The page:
archipelagos and icons: time cartography

This post is part confession and part sharing what I have learned this summer. The lesson is one that I think everyone learns, so I hope the reading isn’t too dull.

Until not very long ago, without really realizing it for what it was, I think I took pride in how I kept myself busy. Being busy means that I am working, learning, and pushing myself. While, in a balanced life, these are all good things, busyness can evolve into a virtue that I think we I subconsciously pursue for its own sake. At its worst, busyness becomes exhibitionist and masochistic, which in turn can lead to a a perverse sense of pride: “I’m doing all of this and I’m still standing. Aren’t I wonderful?” I realize that in writing about it I risk playing this game, but I write with the desire to respectfully return my ticket to play.

Part of busyness is, of course, scheduling. I came into this summer with a full time job through my school, an internship with a literary journal, an agreement to index the new book of a professor, and the desire to plan a campus-wide discussion for next year. All of them are, in and of themselves, good things, good experiences, with good people. All of them have taught me skills that I will need later in life.

What exhausts me is not necessarily my inability to keep track of all of these things. I don’t wander blindly through these time commitments—my Google Calendar guides me. In the same way that a map helps in navigating a foreign city or highway system, a calendar helps in navigating  time: it is an exercise in time cartography. I can open up the Google Calendar and see the archipelago of obligation I’ve constructed for myself: green rectangular islands on an expanse of white with an overlay of measured lines. The islands, separated by little inlets and rivers I use for quick navigation, tend to cluster on the weekdays, but they frequently spill over onto Saturday and Sabbath.

calendar

A common expression goes something like “To find where your heart is, look where you spend your money.” Looking at my bank statements shows me that my heart is drowning in very good coffee. A different variation of that expression is “To find where your heart is, look where you spend your time.” Looking at my Google Calendar shows me that my heart is fragmented. Every island holds a piece. The things we do, the islands we visit, can bolster our hearts and feed our souls, but when the things we do leave us without time to not do things, to be still, to be silent, our hearts suffer for lack of rest. Even when we do have time to be still and silent, the thoughtnoise prevents it. To extend a perhaps already overextended metaphor, our thoughts are still on those islands, shipwrecked.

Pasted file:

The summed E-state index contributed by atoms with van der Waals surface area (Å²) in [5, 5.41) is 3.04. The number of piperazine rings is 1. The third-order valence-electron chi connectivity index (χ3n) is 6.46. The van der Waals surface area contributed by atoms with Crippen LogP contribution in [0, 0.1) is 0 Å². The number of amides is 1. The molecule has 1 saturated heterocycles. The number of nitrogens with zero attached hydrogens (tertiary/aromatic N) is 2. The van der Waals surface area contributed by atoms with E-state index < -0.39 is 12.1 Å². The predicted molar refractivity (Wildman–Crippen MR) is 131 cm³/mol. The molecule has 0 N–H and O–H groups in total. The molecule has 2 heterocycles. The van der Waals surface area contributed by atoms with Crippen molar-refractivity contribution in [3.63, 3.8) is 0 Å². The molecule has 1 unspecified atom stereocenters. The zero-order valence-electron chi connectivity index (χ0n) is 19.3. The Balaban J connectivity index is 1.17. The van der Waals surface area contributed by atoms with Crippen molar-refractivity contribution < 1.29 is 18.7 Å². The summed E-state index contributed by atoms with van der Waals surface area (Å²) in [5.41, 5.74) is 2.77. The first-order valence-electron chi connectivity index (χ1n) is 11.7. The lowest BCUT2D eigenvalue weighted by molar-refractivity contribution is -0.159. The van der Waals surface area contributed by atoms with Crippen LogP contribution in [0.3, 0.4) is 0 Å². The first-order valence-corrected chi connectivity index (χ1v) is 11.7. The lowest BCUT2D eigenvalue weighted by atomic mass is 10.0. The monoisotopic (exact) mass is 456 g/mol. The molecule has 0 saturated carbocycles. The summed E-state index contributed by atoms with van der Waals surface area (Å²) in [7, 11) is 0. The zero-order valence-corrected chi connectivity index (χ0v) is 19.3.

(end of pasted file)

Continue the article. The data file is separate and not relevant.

For me, lack of silence is lack of time to process my experiences and organize my thoughts. If I don’t do those things, I become stressed, and, as a side effect, I can’t write. A line will come to me and that is it; it remains a line, no matter how hard I try to poke it, pull it, stretch it, or sweet talk it. A new thought, a beautiful thought, doesn’t stand a chance in the ocean of noise.

—–

Sunday morning I left my apartment at 8:00 to walk up the hill. On the other side of Queen Anne, tucked in at the hill’s base, sits a little triangular church that juts out of the ground, cutting the sky. After the forty minute walk and picking up a cup of coffee at the place next door, I entered the parish and sat down. Sun passing through the green windows of St. Paul’s Episcopal gives the parish the glow of a forest clearing, reinforced by the tree-like beams reaching above the congregation on either side of the sanctuary.

It was the feast of St. Mary the Virgin, so the rector’s vestments were marked with maroon and gold instead of the green of ordinary time. Also maroon and gold was the icon of Mary, Virgin of the Sign, sitting on a pedestal in front of the pulpit. The new icon, called the Orans, awaited the 11:15 service, when it it would be blessed along with the new icon of St. Paul, both fresh from an icon writer in Russia. Mother Melissa said there would be a lot of incense involved.

incense; music; scripture; silence… the homily; silence…
Eucharist; music; coffee hour

Following coffee hour I walked back up the hill and followed an impulse to Kerry Park. I sat, shielding my eyes from the sun, and watched the city, the mountain, and the people, occasionally offering to take pictures of a couple or family that would otherwise be made a fraction by lack of photographer. A bride and groom in a wedding dress, suit, and aviators sat as three women and men with square cameras took portraits that would later be displayed on dresser, hearth, and Facebook.

People came and left after finding what they were looking for: a gorgeous Seattle day and maybe a picture or two of the city. I left a while after finding what I was looking for: a morning of peace.

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2 thoughts on “archipelagos and icons: time cartography

  1. Pingback: Our Lord’s National Fire Brigade | these dated clouds

  2. Your words spoke to me Sam…you hit the nail square on the head! Thank you for sharing your thoughts….I am going to make a point to sit peacefully and reflect for some time this weekend. Sorry we didn’t get to see you on our short visit. Take care of yourself! Love, Regina (Jake’s mom) 🙂

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